There’s no doubt about it: Family dinners are important. However, one thing we’ve realized through our work in communities across the country is that family dinner doesn’t happen in a vacuum. External factors often influence, in both positive and negative ways, whether or not families can sit down together for shared meals.
In light of that fact, we’re working harder than ever to reach out to people who are at the intersections where families and the outside world collide. Our newly formed Teacher Network is one way in which we’re strengthening connections with professionals whose hands-on work every day can influence the way families interact. Through the Teacher Network, we’ve become familiar with the work of an inspiring educator, Kim DeRose. Kim’s “Common Table Dinner” program at Little Mill Middle School in Georgia encourages families to share a meal together with the guidance and encouragement of school personnel. We asked her to tell us more about the program and its impact on her school community.
Tell us about your program and how you got started.
Common Table Dinner is a series of monthly meet-while-we-eat workshops for families at our school. While doing research to begin our Title I Parent Engagement Program at LMMS, we found information that showed that one of the most enriching home experience for families at home is having meals together as a family. This is where conversations happen about school – both about academics and social experiences that the kids have during the day. With middle school families being so busy with sports, clubs and other extra curricular events, we surveyed our families and found out that there were few opportunities to have dinner together during the week. Additionally, when it did happen, it was a quick meal sandwiched in between activities.
We realized that we needed to give our families a chance to practice sitting around a dinner table without technology and actually practicing having conversation. Using guidance and research from The Family Dinner Project, we printed out conversation starters, put out table cloths and cooked crockpots full of food and – voila!
What are some of the most positive changes you’ve seen as a result of offering the program? What do parents and students say about it?
Since we began our program, we have seen families come together often bringing extended family along with them. We have seen that parents are making an effort to join around the table at least twice a week to catch up on happenings in the lives of their kids. One Dad told me, “Thanks to what I have been getting at Common Table, I finally have something to add to the conversation at dinnertime!”
Overall, parents are surprised to see a school setting that has been made to look like a family dining room. They enjoy that we use a theme each month – sometimes seasonal and sometimes surrounding the topic for the month. We have had families come to school who have never before attended a family event. Parents are especially appreciative that they can feed their families while they learn in a workshop format.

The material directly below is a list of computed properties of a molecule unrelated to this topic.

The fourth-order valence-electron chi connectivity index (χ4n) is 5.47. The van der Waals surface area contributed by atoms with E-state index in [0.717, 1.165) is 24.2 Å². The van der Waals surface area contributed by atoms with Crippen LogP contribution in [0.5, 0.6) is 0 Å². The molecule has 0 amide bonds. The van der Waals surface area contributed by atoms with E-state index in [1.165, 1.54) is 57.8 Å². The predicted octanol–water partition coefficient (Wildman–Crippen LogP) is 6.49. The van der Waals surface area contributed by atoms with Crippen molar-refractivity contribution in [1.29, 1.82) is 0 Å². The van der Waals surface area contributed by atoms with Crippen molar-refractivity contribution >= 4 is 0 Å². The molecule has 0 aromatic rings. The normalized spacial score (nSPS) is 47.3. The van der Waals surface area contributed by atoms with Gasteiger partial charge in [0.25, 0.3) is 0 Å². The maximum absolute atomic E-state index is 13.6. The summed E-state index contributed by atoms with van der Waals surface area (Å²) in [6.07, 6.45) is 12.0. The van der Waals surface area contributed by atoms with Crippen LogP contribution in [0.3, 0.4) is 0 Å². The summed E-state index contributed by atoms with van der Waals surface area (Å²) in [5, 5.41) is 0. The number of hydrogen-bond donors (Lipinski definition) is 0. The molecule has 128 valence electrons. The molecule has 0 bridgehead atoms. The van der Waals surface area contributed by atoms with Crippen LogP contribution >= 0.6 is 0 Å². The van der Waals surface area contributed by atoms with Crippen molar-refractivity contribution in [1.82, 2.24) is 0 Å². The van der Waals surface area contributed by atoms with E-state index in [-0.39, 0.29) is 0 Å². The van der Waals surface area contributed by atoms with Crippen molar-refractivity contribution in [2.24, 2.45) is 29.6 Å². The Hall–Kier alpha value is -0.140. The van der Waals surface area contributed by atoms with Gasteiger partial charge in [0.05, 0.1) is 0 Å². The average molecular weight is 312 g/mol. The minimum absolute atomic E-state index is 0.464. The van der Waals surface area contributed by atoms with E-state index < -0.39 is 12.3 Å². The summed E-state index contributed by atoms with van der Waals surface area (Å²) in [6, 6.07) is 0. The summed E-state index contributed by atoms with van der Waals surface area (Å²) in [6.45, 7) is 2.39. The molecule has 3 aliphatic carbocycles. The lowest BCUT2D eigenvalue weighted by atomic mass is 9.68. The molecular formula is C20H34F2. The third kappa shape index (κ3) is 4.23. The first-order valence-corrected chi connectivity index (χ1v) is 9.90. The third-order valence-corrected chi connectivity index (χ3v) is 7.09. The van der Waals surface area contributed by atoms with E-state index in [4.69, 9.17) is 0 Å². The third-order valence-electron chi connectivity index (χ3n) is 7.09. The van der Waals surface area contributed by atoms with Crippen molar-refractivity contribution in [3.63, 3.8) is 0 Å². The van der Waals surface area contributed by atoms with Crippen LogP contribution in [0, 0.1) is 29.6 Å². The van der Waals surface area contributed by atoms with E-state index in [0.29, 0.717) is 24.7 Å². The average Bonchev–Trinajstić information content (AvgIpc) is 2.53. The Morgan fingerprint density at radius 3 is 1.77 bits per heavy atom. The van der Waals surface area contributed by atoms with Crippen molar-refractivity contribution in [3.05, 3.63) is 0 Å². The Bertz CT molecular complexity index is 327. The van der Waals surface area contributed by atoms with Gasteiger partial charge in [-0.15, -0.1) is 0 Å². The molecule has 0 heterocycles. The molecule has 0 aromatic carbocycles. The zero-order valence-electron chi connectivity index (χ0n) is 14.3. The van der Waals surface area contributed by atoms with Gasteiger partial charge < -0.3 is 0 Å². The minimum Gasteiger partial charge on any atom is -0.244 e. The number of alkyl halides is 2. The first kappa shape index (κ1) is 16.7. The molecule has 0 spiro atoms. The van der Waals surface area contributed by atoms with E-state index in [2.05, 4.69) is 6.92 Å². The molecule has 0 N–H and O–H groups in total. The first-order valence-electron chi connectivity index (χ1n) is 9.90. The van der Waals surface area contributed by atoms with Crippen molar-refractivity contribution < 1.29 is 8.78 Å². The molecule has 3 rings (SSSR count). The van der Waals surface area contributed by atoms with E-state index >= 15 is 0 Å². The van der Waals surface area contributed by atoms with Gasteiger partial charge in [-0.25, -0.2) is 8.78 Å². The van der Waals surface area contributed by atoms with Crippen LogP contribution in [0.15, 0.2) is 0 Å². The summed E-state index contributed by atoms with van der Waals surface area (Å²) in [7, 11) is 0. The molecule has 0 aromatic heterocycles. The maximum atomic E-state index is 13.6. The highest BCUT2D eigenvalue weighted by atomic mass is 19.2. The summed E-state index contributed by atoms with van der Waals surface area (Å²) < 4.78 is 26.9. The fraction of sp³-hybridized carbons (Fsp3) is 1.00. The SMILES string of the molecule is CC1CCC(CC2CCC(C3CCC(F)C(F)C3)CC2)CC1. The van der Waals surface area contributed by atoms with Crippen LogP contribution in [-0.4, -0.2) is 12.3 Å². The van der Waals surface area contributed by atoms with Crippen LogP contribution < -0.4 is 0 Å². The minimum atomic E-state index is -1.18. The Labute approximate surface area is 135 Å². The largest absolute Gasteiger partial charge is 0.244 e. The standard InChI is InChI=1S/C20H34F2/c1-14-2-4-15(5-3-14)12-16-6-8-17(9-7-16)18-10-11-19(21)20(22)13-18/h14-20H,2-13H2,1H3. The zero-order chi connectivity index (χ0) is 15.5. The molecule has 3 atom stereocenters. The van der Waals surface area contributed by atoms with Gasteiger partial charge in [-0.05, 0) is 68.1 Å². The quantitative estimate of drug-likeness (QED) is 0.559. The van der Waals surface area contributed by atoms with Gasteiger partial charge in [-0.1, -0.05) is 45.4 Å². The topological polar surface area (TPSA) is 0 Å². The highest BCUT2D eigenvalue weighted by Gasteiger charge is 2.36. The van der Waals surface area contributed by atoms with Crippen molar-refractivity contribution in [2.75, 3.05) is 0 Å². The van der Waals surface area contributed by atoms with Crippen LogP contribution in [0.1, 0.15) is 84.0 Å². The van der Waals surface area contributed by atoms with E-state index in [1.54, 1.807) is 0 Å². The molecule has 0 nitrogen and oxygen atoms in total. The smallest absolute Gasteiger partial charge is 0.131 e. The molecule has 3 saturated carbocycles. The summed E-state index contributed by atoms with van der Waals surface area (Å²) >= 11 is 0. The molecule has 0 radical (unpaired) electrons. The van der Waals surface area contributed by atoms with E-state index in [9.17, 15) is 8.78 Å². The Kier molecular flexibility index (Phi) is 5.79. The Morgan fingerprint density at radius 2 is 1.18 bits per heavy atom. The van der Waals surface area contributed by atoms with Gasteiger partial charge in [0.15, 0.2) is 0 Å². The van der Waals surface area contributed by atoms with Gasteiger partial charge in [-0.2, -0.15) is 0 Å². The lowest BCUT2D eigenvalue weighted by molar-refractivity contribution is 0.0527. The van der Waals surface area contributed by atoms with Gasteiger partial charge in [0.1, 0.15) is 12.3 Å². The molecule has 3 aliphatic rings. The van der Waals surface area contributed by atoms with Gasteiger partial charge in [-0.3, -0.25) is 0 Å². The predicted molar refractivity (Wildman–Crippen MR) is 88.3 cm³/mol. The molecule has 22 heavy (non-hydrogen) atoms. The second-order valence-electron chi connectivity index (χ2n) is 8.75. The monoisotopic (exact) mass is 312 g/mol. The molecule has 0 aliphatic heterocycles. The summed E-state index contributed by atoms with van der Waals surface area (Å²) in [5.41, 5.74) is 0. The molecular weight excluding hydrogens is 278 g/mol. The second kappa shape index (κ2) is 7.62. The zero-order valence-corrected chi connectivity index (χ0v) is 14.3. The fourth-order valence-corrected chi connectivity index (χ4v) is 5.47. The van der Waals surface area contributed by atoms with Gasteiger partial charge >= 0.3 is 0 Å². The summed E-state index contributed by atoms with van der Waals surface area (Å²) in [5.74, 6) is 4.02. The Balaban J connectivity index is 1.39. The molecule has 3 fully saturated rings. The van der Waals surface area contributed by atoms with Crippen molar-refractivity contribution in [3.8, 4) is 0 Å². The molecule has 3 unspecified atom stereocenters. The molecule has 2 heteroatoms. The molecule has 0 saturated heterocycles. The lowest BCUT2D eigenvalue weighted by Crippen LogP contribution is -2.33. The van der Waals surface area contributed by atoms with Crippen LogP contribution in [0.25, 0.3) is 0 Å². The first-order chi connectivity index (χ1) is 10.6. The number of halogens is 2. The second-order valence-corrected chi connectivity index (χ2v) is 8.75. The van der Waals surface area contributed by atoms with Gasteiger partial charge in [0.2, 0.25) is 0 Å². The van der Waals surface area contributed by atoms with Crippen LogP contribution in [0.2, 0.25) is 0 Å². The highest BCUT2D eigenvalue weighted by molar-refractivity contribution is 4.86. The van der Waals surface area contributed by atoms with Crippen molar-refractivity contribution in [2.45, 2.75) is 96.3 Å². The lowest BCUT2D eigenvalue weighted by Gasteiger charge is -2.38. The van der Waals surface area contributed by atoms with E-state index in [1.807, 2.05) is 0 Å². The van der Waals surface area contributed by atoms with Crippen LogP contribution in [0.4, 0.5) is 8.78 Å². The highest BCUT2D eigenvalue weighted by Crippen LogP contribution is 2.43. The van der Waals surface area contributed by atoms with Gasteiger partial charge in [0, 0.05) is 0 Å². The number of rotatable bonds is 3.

Have there been any challenges in offering Common Table Dinners?
Well, the topics aren’t always as attractive as we hoped and sometimes we only have three families in attendance. Additionally, it’s not always easy to come up with the food for the crowd, though making taco meat for 50 families is an adventure! We would love to be able to have sponsorship for the meals each month to be able to put out a menu for the entire year.
What’s next? Do you have any future plans to expand on the program?
The future of our Common Table series is very promising. We are now hoping to expand to family breakfasts on Saturday mornings as we have had a great group of a dozen or so families who are unable to attend evenings due to work schedules. We are currently exploring how this might work.
The “Common Table” series is a strong example of how schools and communities can work to support families in having more frequent and meaningful meals. We’re proud to be a resource for Kim’s work in her school, and we look forward to seeing how Little Mill Middle School continues to grow in its advocacy for positive family interactions!
Whether you’re a parent, teacher, or school administrator, we invite you to learn more about our Teacher Network and related efforts by joining us for an upcoming Twitter chat on Keeping Kids Healthy at Home and School. The chat will be held on February 19, 2015 at 8 p.m. Eastern Time, using the hashtag #fdpteachers. To learn about joining our Teacher Network to receive regular updates and participate in a community of like-minded educators, or to find out more about how you can start a program to encourage family meals in your school community, contact Paromita De at paromita_de(at)thefamilydinnerproject(dot)org.
Tags: Little Mill Middle School, community, community dinner, conversation, education, family, school